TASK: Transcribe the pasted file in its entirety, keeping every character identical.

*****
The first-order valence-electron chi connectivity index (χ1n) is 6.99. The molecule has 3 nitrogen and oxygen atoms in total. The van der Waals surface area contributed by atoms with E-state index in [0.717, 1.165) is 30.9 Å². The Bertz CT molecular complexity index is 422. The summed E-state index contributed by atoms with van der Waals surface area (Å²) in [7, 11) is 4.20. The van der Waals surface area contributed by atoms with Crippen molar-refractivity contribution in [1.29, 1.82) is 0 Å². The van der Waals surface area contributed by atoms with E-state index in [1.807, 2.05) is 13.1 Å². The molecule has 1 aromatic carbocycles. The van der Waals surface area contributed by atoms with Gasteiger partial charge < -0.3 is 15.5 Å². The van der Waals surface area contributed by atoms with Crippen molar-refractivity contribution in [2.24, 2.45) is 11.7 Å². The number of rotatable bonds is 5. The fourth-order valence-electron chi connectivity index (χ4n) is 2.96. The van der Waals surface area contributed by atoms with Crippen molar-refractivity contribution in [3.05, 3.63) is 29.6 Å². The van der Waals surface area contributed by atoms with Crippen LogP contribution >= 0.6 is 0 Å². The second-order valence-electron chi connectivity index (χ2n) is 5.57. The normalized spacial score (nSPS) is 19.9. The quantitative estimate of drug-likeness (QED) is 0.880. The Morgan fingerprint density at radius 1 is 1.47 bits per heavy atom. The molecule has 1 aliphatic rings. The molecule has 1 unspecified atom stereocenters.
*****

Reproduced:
The first-order valence-electron chi connectivity index (χ1n) is 6.99. The molecule has 3 nitrogen and oxygen atoms in total. The van der Waals surface area contributed by atoms with E-state index in [0.717, 1.165) is 30.9 Å². The Bertz CT molecular complexity index is 422. The summed E-state index contributed by atoms with van der Waals surface area (Å²) in [7, 11) is 4.20. The van der Waals surface area contributed by atoms with Crippen molar-refractivity contribution in [1.29, 1.82) is 0 Å². The van der Waals surface area contributed by atoms with E-state index in [1.807, 2.05) is 13.1 Å². The molecule has 1 aromatic carbocycles. The van der Waals surface area contributed by atoms with Gasteiger partial charge < -0.3 is 15.5 Å². The van der Waals surface area contributed by atoms with Crippen molar-refractivity contribution in [2.24, 2.45) is 11.7 Å². The number of rotatable bonds is 5. The fourth-order valence-electron chi connectivity index (χ4n) is 2.96. The van der Waals surface area contributed by atoms with Crippen molar-refractivity contribution in [3.05, 3.63) is 29.6 Å². The van der Waals surface area contributed by atoms with Crippen LogP contribution >= 0.6 is 0 Å². The second-order valence-electron chi connectivity index (χ2n) is 5.57. The normalized spacial score (nSPS) is 19.9. The quantitative estimate of drug-likeness (QED) is 0.880. The Morgan fingerprint density at radius 1 is 1.47 bits per heavy atom. The molecule has 1 aliphatic rings. The molecule has 1 unspecified atom stereocenters.